Blockchain is under consideration to replace Australian Security Exchange’s Clearing House Electronic Sub-register clearing and settlement System. The Australian Securities Exchange’s (ASX), managing director, has confirmed that blockchain is a serious candidate to replace the existing clearing and settlement system. The Sydney Morning Herald reports…
Blockchain is under consideration to replace Australian Security Exchange’s Clearing House Electronic Sub-register clearing and settlement System.
The Australian Securities Exchange’s (ASX), managing director, has confirmed that blockchain is a serious candidate to replace the existing clearing and settlement system.
The Sydney Morning Herald reports that ASX managing director Elmer Funke Kupper sees the costs, timescales and complexities of the current Clearing House Electronic Subregister System (CHESS) – cut down by blockchain technology.
In noting the technology as a “once in a 20-year opportunity,” Kupper added that the ASX was actively looking to implement end-to-end efficiencies and assessing blockchain to create a viable, efficient structure that can be used by clients, investors and companies.
We’re thinking about whether there are smarter ways to do things – to remove a lot of administrative costs and reconciliation costs from the back end of investment banking and broking, and this is where blockchain could be potentially quite helpful.
The ASX’s use of CHESS accounts for 7 percent of the Exchange’s annual revenue, at AUD $45 million.
Kupper is looking at a complete overhaul of ASX’s current systems, even those beyond CHESS and is demanding plenty of time to do it diligently.
“We are replacing all our systems; we would like five years of peace to do all of that,” Kupper said.
The upgrade and the process to replace CHESS is identified by the Council of Financial Regulators, Australia’s principal regulatory agency, a system that it sees as a vital risk-management infrastructure for the country.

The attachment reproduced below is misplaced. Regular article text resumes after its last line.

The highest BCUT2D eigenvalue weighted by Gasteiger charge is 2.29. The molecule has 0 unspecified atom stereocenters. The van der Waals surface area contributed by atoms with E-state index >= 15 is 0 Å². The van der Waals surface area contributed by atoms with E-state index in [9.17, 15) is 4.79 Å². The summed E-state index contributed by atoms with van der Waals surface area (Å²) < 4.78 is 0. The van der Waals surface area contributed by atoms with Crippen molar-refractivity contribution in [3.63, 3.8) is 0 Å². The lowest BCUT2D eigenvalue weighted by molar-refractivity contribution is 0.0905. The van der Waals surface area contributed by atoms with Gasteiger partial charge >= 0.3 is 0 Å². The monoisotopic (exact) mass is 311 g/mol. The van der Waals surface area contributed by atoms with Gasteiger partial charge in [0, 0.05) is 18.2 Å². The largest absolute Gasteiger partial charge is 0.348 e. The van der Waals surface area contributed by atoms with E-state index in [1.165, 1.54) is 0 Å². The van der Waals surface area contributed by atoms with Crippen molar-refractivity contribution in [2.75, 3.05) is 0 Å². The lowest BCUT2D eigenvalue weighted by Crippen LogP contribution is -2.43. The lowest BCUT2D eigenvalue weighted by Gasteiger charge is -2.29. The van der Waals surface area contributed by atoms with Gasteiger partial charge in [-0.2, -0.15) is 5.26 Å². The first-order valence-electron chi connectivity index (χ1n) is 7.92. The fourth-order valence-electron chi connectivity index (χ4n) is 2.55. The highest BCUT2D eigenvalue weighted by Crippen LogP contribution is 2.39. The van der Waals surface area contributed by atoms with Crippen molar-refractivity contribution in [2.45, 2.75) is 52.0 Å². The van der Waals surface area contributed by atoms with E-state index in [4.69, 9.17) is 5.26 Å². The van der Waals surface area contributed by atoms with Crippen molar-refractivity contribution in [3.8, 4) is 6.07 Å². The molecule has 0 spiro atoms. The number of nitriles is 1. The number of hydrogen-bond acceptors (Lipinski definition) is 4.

The upgrade is scheduled to begin toward the end of 2016.
Australia’s regulatory authorities have generally had a hands-off approach to bitcoin, a popular cryptocurrency in the country. Late last year, Australian Securities and Investment Commission (ASIC) ruled out the need for Bitcoin exchanges requiring licenses to operate.
In a recent speech at Carnegie Mellon University, Australia, the ASIC chairman, Greg Medcraft saw blockchain as a technology with “the potential to fundamentally change our markets and our financial system.”
Bitcoin companies were recently given a hard time by Australian banks that closed several companies’ bank accounts, a series of closures that are currently being investigated by the Australian Competition and Consumer Commission (ACCC).
The possible move to embrace blockchain as the technology to power Australia’s primary securities exchange comes during a time when Australia-based Bitcoin Group Limited, a bitcoin mining operator is gearing up for the launch of the world’s first bitcoin mining IPO on November 11, 2015. The mining operator recently completed a successful ‘pre-IPO’ through an investment platform to raise funds ahead of its IPO launch next month.
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Last modified: January 25, 2020 11:11 PM UTC